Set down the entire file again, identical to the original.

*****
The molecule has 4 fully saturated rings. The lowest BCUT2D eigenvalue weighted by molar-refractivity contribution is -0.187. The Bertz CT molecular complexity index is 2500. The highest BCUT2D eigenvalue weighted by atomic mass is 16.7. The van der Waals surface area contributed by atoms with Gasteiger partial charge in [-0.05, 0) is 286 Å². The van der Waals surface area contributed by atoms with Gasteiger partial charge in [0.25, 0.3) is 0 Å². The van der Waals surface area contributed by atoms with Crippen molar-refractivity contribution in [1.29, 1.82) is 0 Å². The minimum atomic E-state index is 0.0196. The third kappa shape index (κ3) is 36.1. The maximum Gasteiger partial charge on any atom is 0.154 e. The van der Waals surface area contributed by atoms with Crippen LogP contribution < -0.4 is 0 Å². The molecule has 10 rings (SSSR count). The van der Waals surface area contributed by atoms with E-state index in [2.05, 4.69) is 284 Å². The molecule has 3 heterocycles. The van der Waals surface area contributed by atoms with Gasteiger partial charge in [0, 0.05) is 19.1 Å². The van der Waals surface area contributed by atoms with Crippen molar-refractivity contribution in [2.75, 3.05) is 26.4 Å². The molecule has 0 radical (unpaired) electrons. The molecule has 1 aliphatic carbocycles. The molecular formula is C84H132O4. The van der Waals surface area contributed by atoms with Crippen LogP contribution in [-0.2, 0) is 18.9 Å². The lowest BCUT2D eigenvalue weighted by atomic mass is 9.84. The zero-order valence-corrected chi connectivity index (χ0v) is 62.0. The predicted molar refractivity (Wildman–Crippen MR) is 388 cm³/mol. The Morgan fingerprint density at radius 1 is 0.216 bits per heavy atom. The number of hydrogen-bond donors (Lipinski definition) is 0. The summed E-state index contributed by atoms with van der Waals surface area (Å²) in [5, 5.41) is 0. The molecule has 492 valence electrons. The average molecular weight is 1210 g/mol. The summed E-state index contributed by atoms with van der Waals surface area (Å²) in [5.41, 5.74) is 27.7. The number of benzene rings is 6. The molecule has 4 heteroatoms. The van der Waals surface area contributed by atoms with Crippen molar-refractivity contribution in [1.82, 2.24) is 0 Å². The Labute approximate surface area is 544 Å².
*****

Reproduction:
The molecule has 4 fully saturated rings. The lowest BCUT2D eigenvalue weighted by molar-refractivity contribution is -0.187. The Bertz CT molecular complexity index is 2500. The highest BCUT2D eigenvalue weighted by atomic mass is 16.7. The van der Waals surface area contributed by atoms with Gasteiger partial charge in [-0.05, 0) is 286 Å². The van der Waals surface area contributed by atoms with Gasteiger partial charge in [0.25, 0.3) is 0 Å². The van der Waals surface area contributed by atoms with Crippen molar-refractivity contribution in [1.29, 1.82) is 0 Å². The minimum atomic E-state index is 0.0196. The third kappa shape index (κ3) is 36.1. The maximum Gasteiger partial charge on any atom is 0.154 e. The van der Waals surface area contributed by atoms with Crippen LogP contribution < -0.4 is 0 Å². The molecule has 10 rings (SSSR count). The van der Waals surface area contributed by atoms with E-state index in [2.05, 4.69) is 284 Å². The molecule has 3 heterocycles. The van der Waals surface area contributed by atoms with Gasteiger partial charge in [0, 0.05) is 19.1 Å². The van der Waals surface area contributed by atoms with Crippen molar-refractivity contribution in [2.75, 3.05) is 26.4 Å². The molecule has 0 radical (unpaired) electrons. The molecule has 1 aliphatic carbocycles. The molecular formula is C84H132O4. The van der Waals surface area contributed by atoms with Crippen LogP contribution in [-0.2, 0) is 18.9 Å². The lowest BCUT2D eigenvalue weighted by atomic mass is 9.84. The zero-order valence-corrected chi connectivity index (χ0v) is 62.0. The predicted molar refractivity (Wildman–Crippen MR) is 388 cm³/mol. The Morgan fingerprint density at radius 1 is 0.216 bits per heavy atom. The number of hydrogen-bond donors (Lipinski definition) is 0. The summed E-state index contributed by atoms with van der Waals surface area (Å²) in [5, 5.41) is 0. The molecule has 492 valence electrons. The average molecular weight is 1210 g/mol. The summed E-state index contributed by atoms with van der Waals surface area (Å²) in [5.41, 5.74) is 27.7. The number of benzene rings is 6. The molecule has 4 heteroatoms. The van der Waals surface area contributed by atoms with Crippen molar-refractivity contribution in [1.82, 2.24) is 0 Å². The Labute approximate surface area is 544 Å².